The HighRoad clamps the front wheel, leaving dirty or lightweight frames free from damage.

There are lots of options for roof racks, but mostly you're looking at a rack which leaves your front wheel on, or where you have to remove it.

Pros:

- This is easy - you have all of the inside of your car to use

- No dirty bikes inside your car

- Still easy to reverse park

- You can lock the racks or lock them on.

Cons:

- Carports, garages and drive through meals

- Any aero gains your car has is lost

- Bug collection on big drives

- Do you drive an SUV? How are you getting up there anyway?

- Not great for heavy bikes


 

We have also tested the Thule ProRide 598 and SeaSucker Mini Bomber rack.

Put your bikes on the back

This is a handy option for a lot of reasons. You don't add to the height of your car, which is great for parking and any low bridges - or low anything. It also means less heavy lifting, especially if you're looking at an E-MTB.

The constraints here are whether you have a hitch mount, a towball - or neither. Thankfully there are options.

We've just received a Yakima Dr Tray and tested it out, this is a super adaptable hitch mount rack.

This is a premium rack, but being able to slide the beds to suit bikes makes a huge difference, especially with the variety of wheel sizes, frame lengths and of course the sizes of bikes. The rack also folds up and is pretty compact to store when not in use. 

There are also towball mounted options, like the Thule Velo Compact. We used one for a visit to Tropical North Queensland, and as it mounts onto a towball it was easy to fit. It also had lights built in, and a place for a number plate. This keeps you legal, and it's an important point to remember for almost every state. Your number plate needs to be visible, as doe your lights and indicators.

If you don't have a tow ball or hitch mount option, there are countless racks that strap onto the car. Some strap on and have a tray to support the wheelbase, others have 2 or 3 cradles for top tubes. The real caution here is make sure the design works for your bike. We reviewed the Yakima King Joe Pro and loved it, but it does depend on your frame design as to how well it will work. The other question is - did you secure it properly? That's a hard one to get out of your mind.

Bikes on the back are easy to keep an eye on.

Pros:

- No risk of damagin bikes on low hanging trees, roofs, bridges or awnings.

- Aero and fuel efficient on long trips

- Easy to put on, and brands like Thule have options that support e-MTB weights

- Typically cheaper than most roof options 

- No need to understand every axle standard

Cons: 

- "Sorry, did you want to get something out of the boot?"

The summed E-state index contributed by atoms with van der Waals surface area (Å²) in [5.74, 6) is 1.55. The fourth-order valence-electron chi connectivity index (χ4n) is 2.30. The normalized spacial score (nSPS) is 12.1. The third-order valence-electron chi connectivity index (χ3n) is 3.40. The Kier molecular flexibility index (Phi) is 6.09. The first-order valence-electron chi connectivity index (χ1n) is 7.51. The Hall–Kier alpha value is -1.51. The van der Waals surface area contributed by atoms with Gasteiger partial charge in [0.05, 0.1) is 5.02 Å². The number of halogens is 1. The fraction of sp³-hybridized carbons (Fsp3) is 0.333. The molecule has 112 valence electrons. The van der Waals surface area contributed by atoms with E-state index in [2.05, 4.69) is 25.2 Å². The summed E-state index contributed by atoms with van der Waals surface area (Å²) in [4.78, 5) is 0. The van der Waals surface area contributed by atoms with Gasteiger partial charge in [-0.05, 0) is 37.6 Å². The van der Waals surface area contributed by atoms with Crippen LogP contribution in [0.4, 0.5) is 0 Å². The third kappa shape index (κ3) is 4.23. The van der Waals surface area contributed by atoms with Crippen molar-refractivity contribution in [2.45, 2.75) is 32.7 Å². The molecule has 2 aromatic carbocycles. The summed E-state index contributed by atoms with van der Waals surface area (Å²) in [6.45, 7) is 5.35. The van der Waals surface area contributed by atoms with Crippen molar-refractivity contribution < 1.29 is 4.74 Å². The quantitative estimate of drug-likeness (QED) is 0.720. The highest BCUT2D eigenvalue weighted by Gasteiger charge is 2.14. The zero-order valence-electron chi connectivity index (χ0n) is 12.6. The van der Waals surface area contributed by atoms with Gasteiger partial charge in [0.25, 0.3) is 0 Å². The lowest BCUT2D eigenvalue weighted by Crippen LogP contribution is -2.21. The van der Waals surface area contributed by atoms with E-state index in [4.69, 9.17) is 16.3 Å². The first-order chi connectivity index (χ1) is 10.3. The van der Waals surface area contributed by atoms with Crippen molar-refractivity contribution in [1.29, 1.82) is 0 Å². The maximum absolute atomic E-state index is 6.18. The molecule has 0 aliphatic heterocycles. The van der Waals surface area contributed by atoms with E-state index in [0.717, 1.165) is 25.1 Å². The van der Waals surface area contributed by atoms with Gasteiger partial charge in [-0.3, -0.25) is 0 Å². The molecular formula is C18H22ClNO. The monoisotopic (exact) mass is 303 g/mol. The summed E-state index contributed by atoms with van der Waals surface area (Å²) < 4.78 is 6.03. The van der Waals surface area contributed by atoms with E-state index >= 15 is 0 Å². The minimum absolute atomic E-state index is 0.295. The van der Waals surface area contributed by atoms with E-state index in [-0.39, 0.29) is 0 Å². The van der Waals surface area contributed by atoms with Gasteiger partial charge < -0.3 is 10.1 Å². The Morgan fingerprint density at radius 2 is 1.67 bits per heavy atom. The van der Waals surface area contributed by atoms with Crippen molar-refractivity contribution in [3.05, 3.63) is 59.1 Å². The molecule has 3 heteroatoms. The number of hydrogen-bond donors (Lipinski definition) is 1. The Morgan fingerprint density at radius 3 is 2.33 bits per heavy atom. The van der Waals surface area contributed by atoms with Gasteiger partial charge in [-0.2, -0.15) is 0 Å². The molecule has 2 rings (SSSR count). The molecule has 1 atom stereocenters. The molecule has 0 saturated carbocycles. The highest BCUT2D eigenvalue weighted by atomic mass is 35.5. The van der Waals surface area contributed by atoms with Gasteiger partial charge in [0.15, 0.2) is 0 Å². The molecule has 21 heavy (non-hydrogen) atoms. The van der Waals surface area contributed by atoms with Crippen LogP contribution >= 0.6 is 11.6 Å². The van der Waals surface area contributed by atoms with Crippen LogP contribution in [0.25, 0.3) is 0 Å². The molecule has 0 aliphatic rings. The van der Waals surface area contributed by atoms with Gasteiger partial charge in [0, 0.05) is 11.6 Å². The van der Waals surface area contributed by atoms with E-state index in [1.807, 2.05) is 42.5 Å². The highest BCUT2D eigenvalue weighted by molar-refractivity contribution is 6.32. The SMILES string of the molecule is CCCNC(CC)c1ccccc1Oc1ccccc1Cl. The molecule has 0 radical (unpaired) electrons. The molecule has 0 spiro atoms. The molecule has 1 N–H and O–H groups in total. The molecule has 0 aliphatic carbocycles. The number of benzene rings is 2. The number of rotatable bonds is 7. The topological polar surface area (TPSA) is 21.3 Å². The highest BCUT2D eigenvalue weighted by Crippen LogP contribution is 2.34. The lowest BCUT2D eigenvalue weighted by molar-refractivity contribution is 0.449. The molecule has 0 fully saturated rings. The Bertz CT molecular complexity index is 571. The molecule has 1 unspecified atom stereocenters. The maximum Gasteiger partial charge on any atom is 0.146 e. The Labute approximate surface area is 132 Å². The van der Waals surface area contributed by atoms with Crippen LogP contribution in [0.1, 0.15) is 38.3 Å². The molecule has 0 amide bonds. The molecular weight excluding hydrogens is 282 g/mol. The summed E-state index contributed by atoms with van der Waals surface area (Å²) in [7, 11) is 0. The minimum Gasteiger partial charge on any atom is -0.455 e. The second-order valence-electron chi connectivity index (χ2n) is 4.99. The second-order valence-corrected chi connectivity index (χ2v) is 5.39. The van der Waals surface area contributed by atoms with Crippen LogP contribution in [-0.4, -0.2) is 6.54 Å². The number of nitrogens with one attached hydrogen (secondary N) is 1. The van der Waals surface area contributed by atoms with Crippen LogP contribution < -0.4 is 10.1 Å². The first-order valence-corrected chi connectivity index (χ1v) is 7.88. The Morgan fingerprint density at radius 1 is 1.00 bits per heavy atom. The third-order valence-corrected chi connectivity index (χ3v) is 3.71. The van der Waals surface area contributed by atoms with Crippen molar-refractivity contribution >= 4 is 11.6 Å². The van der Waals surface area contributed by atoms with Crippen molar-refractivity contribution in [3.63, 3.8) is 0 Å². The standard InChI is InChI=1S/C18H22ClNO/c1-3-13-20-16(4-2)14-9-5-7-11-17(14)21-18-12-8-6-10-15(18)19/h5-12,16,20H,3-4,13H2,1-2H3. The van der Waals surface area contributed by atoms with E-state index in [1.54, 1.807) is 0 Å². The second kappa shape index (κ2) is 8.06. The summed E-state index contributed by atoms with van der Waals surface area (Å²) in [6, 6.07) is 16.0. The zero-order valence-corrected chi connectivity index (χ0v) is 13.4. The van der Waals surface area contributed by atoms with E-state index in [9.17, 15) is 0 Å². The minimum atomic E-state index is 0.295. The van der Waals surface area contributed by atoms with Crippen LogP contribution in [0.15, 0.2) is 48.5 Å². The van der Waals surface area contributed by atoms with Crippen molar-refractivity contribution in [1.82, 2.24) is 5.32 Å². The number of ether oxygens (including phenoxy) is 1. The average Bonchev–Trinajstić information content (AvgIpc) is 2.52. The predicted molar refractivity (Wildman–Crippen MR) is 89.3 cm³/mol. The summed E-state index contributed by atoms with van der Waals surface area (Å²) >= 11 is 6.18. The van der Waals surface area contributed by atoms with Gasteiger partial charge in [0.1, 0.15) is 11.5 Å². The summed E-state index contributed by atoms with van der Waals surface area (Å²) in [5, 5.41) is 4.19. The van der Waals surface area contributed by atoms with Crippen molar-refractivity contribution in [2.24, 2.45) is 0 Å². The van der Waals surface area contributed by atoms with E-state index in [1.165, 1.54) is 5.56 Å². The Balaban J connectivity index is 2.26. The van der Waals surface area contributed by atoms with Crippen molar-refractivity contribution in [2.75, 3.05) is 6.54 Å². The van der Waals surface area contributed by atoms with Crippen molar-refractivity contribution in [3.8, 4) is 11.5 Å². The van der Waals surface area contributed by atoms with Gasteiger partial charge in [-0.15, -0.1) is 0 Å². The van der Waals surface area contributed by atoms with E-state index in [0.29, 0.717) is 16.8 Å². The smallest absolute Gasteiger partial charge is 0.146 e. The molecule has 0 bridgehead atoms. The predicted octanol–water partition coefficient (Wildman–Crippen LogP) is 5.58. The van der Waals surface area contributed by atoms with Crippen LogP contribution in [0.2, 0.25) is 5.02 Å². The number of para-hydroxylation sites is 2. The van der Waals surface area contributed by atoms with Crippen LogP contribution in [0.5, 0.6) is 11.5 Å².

- Reversing into things

- They can demand certain Tetris skills

- Not all racks work with all bikes

- You have to factor in a light/number plate board in most states


We have also tested the near bombproof KUAT NV - check out our review.

 

Put your bikes in your ute

This is a popular choice as it's easy and cheap. You might just throw a blanket over the tray and call it good. But a few brands make products to make it a little smoother.

We have used the Yakima CrashPad a number of times. It fits well and has a strong construction. A blanket or picnic rug can slide around, and take your bike with it. The CrashPad stays put but it doesn't hold the bikes down. You need to be careful of bumpy roads, and even dirty bikes. It's easy to scrape off all the paint from your fork legs and down tube if you put bikes in without wiping those areas down. The grit acts like sandpaper.

The latest Santa Cruz Nomad has an in-built guard for shuttles.

You could also look at a try based secure mount. We tested the Yakima BikerBar, which you can add mounts to for the right front axle. It is super solid, but works best in a long tray, unless you're happy to have the tailgate down. We'd love to play with something like the BeddyJo, another option from Yakima.

Pros

- These options are usually really cheap. Maybe even free if you use an old blanket

- There's a reason why this is a common choice for shuttling

- Packed well, you can fit 4 or 5 bikes in the back of a ute

- If it's got a fork and downtube - it fits.

Cons

- Security on long trips isn't so good unless you have a big lock

- Is the bike attached or can it bounce out?

- The risk of damage is significant


There are plenty more options, but hopefully this gives you some ideas on how you want to transport your bike. If you're taking it places a lot, a rack that's easy to use will be a good investment. If it's a once off trip - maybe a simpler rack that takes a little more time to setp is a good choice. If you're not sure - ask your local bike shops or rack specialist.